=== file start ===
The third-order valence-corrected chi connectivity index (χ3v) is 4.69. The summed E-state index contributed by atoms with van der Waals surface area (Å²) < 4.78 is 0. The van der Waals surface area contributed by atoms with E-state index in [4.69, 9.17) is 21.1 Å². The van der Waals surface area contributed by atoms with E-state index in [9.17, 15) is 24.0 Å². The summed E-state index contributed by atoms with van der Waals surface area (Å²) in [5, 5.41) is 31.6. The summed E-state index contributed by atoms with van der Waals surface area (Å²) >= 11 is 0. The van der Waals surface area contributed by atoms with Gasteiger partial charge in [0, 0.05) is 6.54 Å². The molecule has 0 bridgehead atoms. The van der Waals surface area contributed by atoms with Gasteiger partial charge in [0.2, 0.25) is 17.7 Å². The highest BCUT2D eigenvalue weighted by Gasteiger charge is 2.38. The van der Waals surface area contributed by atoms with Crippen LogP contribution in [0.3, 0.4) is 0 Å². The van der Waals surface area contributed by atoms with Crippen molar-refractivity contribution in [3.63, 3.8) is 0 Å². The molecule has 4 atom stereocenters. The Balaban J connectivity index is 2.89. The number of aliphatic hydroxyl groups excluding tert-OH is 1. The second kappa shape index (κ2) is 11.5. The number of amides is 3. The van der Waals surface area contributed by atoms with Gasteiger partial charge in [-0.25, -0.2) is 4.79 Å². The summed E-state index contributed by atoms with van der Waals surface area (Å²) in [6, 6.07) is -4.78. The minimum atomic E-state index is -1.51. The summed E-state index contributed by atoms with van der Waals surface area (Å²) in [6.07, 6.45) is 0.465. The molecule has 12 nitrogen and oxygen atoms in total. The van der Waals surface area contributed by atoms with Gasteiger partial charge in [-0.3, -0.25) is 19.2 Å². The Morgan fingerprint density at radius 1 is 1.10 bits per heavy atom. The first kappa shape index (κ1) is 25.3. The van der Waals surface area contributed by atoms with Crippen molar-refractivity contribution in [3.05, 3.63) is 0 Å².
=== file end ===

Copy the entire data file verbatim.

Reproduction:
The third-order valence-corrected chi connectivity index (χ3v) is 4.69. The summed E-state index contributed by atoms with van der Waals surface area (Å²) < 4.78 is 0. The van der Waals surface area contributed by atoms with E-state index in [4.69, 9.17) is 21.1 Å². The van der Waals surface area contributed by atoms with E-state index in [9.17, 15) is 24.0 Å². The summed E-state index contributed by atoms with van der Waals surface area (Å²) in [5, 5.41) is 31.6. The summed E-state index contributed by atoms with van der Waals surface area (Å²) >= 11 is 0. The van der Waals surface area contributed by atoms with Gasteiger partial charge in [0, 0.05) is 6.54 Å². The molecule has 0 bridgehead atoms. The van der Waals surface area contributed by atoms with Gasteiger partial charge in [0.2, 0.25) is 17.7 Å². The highest BCUT2D eigenvalue weighted by Gasteiger charge is 2.38. The van der Waals surface area contributed by atoms with Crippen LogP contribution in [0.3, 0.4) is 0 Å². The van der Waals surface area contributed by atoms with Crippen molar-refractivity contribution in [3.63, 3.8) is 0 Å². The molecule has 4 atom stereocenters. The Balaban J connectivity index is 2.89. The number of aliphatic hydroxyl groups excluding tert-OH is 1. The second kappa shape index (κ2) is 11.5. The number of amides is 3. The van der Waals surface area contributed by atoms with Gasteiger partial charge in [-0.25, -0.2) is 4.79 Å². The summed E-state index contributed by atoms with van der Waals surface area (Å²) in [6, 6.07) is -4.78. The minimum atomic E-state index is -1.51. The summed E-state index contributed by atoms with van der Waals surface area (Å²) in [6.07, 6.45) is 0.465. The molecule has 12 nitrogen and oxygen atoms in total. The van der Waals surface area contributed by atoms with Gasteiger partial charge in [-0.3, -0.25) is 19.2 Å². The Morgan fingerprint density at radius 1 is 1.10 bits per heavy atom. The first kappa shape index (κ1) is 25.3. The van der Waals surface area contributed by atoms with Crippen molar-refractivity contribution in [3.05, 3.63) is 0 Å².